LOOKING BACK OVER THE PANDEMIC
It has been an "interesting" eighteen months here at BAT. There is an understatement.
During the pandemic, the Burien City Council voted to spend $620,000.00 to tear down BAT's home in a four to three vote, even though they had no plans about what to do with the property once BAT's home was gone. The Council members opposed to destroying BAT's home were Pedro Olguin, Nancy Tosta, and Kevin Schilling.
Even as BAT fought on to keep its home, the pandemic hit BAT's on-stage shows. During BAT's The Rocky Horror Show production, the Governor limited seating in live theaters to 50%. Out of our safety concerns for the cast, crew, and audience, we decided to close Rocky early. We closed mid-run after the Sunday matinee. That Monday, the Governor closed down all live theaters. So Rocky was BAT's last show in its old home.
Seeing that we could not be on stage and expecting the pandemic to go on for a while, in May of 2020, BAT turned to the internet. We had heard about a thing called Zoom. We were told it was better than most anything else out there for online meetings. So we decided to perform shows on Zoom.
At that time, royalty companies had not yet figured out how to structure royalties for online performances. As a result, they were slow to respond to our requests for rights, so we looked for plays where we had a relationship with the author or the author's agent.
We quickly picked four shows that met those requirements, plus one in the public domain. We guessed these five plays would work on this new medium. We announced our first Shelter-in-place Season. We then purchased a Zoom subscription and headed into Zoom rehearsal. As the director and cast learned how to rehearse on Zoom, we worked to figure out how to use Zoom for a performance.
BAT was a very early adaptor using Zoom for live theater. Unfortunately, despite searching for help, there was little information to be found. (This was indeed a case of jumping out of a plane and building the parachute on the way down.) This abrupt pivot stretched BAT's Covid-19 staffing to its breaking point. But despite a pandemic, theater needs to go on. More than ever, people needed stories, especially the kinds of stories BAT is famous for telling.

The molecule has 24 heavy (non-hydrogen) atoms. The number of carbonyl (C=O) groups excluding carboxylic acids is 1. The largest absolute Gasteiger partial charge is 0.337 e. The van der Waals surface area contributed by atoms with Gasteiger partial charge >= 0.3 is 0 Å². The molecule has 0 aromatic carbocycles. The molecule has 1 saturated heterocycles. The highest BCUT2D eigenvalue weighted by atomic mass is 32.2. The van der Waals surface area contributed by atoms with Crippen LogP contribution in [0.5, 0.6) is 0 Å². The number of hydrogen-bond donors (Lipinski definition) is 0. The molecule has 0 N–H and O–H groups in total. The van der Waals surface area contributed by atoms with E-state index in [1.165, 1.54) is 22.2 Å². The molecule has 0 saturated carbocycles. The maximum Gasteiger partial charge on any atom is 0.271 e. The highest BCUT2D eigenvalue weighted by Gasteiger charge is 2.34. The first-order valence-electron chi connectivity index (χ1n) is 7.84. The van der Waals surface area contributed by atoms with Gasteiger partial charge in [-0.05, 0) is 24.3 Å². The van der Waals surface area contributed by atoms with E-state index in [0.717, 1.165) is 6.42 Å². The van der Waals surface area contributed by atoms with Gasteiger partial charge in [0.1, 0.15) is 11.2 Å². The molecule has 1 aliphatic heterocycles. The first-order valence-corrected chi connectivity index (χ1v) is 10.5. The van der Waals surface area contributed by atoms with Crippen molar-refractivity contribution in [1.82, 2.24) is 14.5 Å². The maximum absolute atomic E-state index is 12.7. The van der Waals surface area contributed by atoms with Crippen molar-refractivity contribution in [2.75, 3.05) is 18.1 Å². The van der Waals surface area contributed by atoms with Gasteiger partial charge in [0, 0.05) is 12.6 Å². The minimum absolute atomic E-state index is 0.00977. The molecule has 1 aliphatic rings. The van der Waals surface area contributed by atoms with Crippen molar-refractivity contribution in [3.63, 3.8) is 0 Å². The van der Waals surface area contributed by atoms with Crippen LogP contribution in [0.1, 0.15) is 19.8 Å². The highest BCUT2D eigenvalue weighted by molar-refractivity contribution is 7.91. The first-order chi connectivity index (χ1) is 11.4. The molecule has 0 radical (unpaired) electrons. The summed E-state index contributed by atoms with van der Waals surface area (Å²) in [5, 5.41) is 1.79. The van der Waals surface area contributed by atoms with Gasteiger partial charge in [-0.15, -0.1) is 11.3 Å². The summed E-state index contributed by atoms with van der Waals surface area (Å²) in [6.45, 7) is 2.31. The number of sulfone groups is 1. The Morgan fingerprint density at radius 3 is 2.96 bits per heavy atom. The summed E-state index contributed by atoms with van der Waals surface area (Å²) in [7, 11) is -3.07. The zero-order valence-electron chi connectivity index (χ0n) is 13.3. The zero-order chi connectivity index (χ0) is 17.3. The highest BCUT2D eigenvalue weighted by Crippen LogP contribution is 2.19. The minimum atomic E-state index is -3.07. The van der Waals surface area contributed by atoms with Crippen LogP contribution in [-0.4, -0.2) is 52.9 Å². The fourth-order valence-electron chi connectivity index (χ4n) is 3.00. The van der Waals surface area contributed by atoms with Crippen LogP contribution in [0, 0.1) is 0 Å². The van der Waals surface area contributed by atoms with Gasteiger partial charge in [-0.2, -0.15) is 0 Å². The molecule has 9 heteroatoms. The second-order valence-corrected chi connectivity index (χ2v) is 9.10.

BAT decided to stay live on Zoom to keep as much of that theater energy as possible. We also thought if we recorded shows for later streaming, we should do a lot of post-production, which would make it more like TV and less like live theater.
BAT also decided to forgo its Friday evening performances. We thought after a week of online meetings, no one would want to watch a play online. Like us, we thought the audience would like some time to transition from work to entertainment.
We also saw that some people were being hit hard by Covid. People were losing hours and, in too many cases, their jobs. So we decided to go with a pay-what-you-will model. We also decided that we would not turn away anyone who could not find one dollar to get a link. (Thankfully, many people were able and did pay more than one dollar.)